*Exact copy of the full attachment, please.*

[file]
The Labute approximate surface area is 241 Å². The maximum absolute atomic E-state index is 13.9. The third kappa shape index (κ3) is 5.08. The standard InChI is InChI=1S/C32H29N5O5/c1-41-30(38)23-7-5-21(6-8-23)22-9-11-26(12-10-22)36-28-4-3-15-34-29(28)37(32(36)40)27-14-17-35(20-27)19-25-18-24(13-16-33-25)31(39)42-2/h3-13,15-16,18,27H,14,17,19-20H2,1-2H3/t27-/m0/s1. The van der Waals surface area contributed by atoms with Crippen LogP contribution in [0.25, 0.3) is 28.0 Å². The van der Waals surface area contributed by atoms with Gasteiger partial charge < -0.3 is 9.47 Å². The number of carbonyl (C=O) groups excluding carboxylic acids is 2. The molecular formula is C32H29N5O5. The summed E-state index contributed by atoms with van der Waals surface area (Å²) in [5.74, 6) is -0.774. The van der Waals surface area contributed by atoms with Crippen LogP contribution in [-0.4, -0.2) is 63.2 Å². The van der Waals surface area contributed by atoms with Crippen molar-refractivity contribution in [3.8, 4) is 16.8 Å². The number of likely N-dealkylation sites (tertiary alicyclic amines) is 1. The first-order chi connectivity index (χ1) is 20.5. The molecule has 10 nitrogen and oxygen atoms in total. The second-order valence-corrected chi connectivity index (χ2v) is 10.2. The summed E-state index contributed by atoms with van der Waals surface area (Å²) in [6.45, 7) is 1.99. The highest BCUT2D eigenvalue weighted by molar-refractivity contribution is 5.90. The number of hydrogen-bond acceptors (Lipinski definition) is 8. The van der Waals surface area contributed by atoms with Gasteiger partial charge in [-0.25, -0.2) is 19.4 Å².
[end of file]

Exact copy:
The Labute approximate surface area is 241 Å². The maximum absolute atomic E-state index is 13.9. The third kappa shape index (κ3) is 5.08. The standard InChI is InChI=1S/C32H29N5O5/c1-41-30(38)23-7-5-21(6-8-23)22-9-11-26(12-10-22)36-28-4-3-15-34-29(28)37(32(36)40)27-14-17-35(20-27)19-25-18-24(13-16-33-25)31(39)42-2/h3-13,15-16,18,27H,14,17,19-20H2,1-2H3/t27-/m0/s1. The van der Waals surface area contributed by atoms with Crippen LogP contribution in [0.25, 0.3) is 28.0 Å². The van der Waals surface area contributed by atoms with Gasteiger partial charge < -0.3 is 9.47 Å². The number of carbonyl (C=O) groups excluding carboxylic acids is 2. The molecular formula is C32H29N5O5. The summed E-state index contributed by atoms with van der Waals surface area (Å²) in [5.74, 6) is -0.774. The van der Waals surface area contributed by atoms with Crippen LogP contribution in [-0.4, -0.2) is 63.2 Å². The van der Waals surface area contributed by atoms with Crippen molar-refractivity contribution in [3.8, 4) is 16.8 Å². The number of likely N-dealkylation sites (tertiary alicyclic amines) is 1. The first-order chi connectivity index (χ1) is 20.5. The molecule has 10 nitrogen and oxygen atoms in total. The second-order valence-corrected chi connectivity index (χ2v) is 10.2. The summed E-state index contributed by atoms with van der Waals surface area (Å²) in [6.45, 7) is 1.99. The highest BCUT2D eigenvalue weighted by molar-refractivity contribution is 5.90. The number of hydrogen-bond acceptors (Lipinski definition) is 8. The van der Waals surface area contributed by atoms with Gasteiger partial charge in [-0.25, -0.2) is 19.4 Å².